Do “Successful” Women Drink Too Much?
Are ladies taking out their frustrations — with work, with a not-yet-feminist world — on their livers?
In a scathing and insightful personal essay, Kristi Coulter describes how hard it is to dry out in a world that expects and encourages professional women to drink, in part to drown their many unmet needs.
Giving up alcohol opened my eyes to the infuriating truth about why women drink
I realize that everyone around me is tanked. But it also dawns on me that the women are super double tanked — that to be a modern, urbane woman means to be a serious drinker. This isn’t a new idea — just ask the Sex and the City girls (or the flappers). A woman with a single malt scotch is bold and discerning and might fire you from her life if you fuck with her. A woman with a PBR is a Cool Girl who will not be shamed for belching. A woman drinking MommyJuice wine is saying she’s more than the unpaid labor she gave birth to. The things women drink are signifiers for free time and self-care and conversation — you know, luxuries we can’t afford. How did you not see this before? I ask myself. You were too hammered, I answer back. That summer I see, though. I see that booze is the oil in our motors, the thing that keeps us purring when we should be making other kinds of noise.
She describes sitting on a panel at work and, as the one woman onstage, being asked by a female audience member what her gendered experiences at the office have been. She keeps her answer mostly positive, but that’s still not enough for the men around her, all of whom jump in to reassure the questioner that actually the women in the office are quite happy and everything is meritocratic and fair and great. (See: Men think sexism is over!) She glares at her coworkers but says nothing — until she hits the bar later with her female compatriots.
I round up some girlfriends and we spend hundreds of dollars in a hipster bar, drinking rye Manhattans and eating tapas and talking about the latest crappy, non-gender-blind things that have happened to us in meetings and on business trips and at performance review time. They toast me for taking one for the team. And when we are good and numb we Uber home, thinking Look at all we’ve earned! That bar with the twinkly lights. That miniature food. This chauffeured black car. We are tough enough to put up with being ignored and interrupted and underestimated every day and laugh it off together. We’ve made it. This is the good life. Nothing needs to change.
The job may be frustrating, but it provides enough money that she can overspend on cocktails and fancy snacks complaining about the job. That’s life in the 21st century for you. That’s what’s generally considered the good life, the best life you can expect: white collar stable even-maybe-on-some-level-fulfilling employment with benefits.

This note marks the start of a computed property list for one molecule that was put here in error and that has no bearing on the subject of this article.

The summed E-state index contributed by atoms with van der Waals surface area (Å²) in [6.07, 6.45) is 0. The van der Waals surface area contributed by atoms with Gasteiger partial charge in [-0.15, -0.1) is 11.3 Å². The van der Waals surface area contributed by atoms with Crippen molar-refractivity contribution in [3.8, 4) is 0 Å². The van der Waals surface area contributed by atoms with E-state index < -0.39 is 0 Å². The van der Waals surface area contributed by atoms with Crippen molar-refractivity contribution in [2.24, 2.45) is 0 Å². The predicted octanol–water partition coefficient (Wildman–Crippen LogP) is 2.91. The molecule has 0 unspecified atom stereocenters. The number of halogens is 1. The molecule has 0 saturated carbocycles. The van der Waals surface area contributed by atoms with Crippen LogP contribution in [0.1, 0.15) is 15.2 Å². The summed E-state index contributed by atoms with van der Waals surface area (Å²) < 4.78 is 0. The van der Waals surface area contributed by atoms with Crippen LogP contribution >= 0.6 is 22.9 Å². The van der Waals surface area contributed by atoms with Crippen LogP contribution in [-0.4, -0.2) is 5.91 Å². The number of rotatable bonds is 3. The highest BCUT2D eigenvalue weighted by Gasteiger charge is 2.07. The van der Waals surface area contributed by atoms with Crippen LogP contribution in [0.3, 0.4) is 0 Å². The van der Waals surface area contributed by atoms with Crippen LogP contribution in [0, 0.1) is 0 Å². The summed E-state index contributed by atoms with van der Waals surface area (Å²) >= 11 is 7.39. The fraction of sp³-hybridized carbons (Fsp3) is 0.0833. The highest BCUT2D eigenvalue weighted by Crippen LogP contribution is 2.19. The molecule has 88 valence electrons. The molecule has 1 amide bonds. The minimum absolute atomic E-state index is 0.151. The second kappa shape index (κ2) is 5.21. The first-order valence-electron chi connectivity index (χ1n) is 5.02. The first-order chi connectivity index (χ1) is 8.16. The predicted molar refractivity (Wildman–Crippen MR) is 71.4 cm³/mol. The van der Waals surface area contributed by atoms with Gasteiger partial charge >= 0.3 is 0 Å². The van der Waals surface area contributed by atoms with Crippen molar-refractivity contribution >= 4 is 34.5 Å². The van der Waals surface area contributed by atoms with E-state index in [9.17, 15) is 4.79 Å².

Everywhere she goes, someone’s trying to press a glass into her hand. Everything she does, someone’s suggesting that she numb the pain of having to be a 24-hour woman, rather than address it, or seek redress for it.
knives and booze, yoga and booze, 13 mile runs and booze? What’s next to be liquored up: CPR training? Puppy ballet class? (Not really a thing, but someone should get on it.) Is there nothing so inherently absorbing or high-stakes or pleasurable that we won’t try to alter our natural response to it? Maybe women are so busy faking it — to be more like a man at work, more like a porn star in bed, more like 30 at 50 — that we don’t trust our natural responses anymore. Maybe all that wine is an Instagram filter for our own lives, so we don’t see how sallow and cracked they’ve become.
Slate’s Nora Caplan-Brickner isn’t buying it.
Women Can Love #Wine Without Being Oppressed?
She sums up Coulter’s argument as “women drink because patriarchy” whereas the truth is, she argues, many folks of all genders drink too much these days because stress.
many men also spend their free time floating away from their problems on a river of booze. They don’t strike me as participants in an unrelated phenomenon. In fact, I wonder if Coulter’s essay is so popular because she’s captured a basically gender-neutral sense of exhaustion — with the way we live, and with alcohol, a salve that usually further depletes us. …
as the most overworked and overstressed denizens of the developed world, trapped in a cycle of expectations that requires us to take less vacation with every passing year, Americans have resorted to making our free-time feel artificially longer and more liberating, and to pretending that Monday is farther away than we, sadly, know it to be. In lieu of a time-turner, we drink.
Well, I’m not going to argue with an essay with a line as good as that one. But Coulter is a persuasive and effective writer, and I’ve been mulling over her arguments since I first came across them a few days ago. Yes, men drink too much: alcohol has been used as a numbing agent for millennia, and even today, men are twice as likely to be alcoholics as women are. But women are catching up, to their detriment, since, per our health officials, “women are at greater risk than men for developing alcohol-related problems. … An estimated 5.3 million women in the United States drink in a way that threatens their health, safety, and general well-being.”
That’s not the message girls often hear, though. Instead they absorb the idea that drinking is modern. Drinking is freeing. Drinking is part of being an emancipated, independent, sexually liberated woman. And, in moderation, it totally can be. Sadly, America wouldn’t know moderation if it were standing at baggage claim holding a sign. That’s the issue. We do everything to excess here — work, play, brand-maintenance, YOLO — and that can make it hard to realize that what seemed like fun, like choice, has become a real, and often costly, problem.
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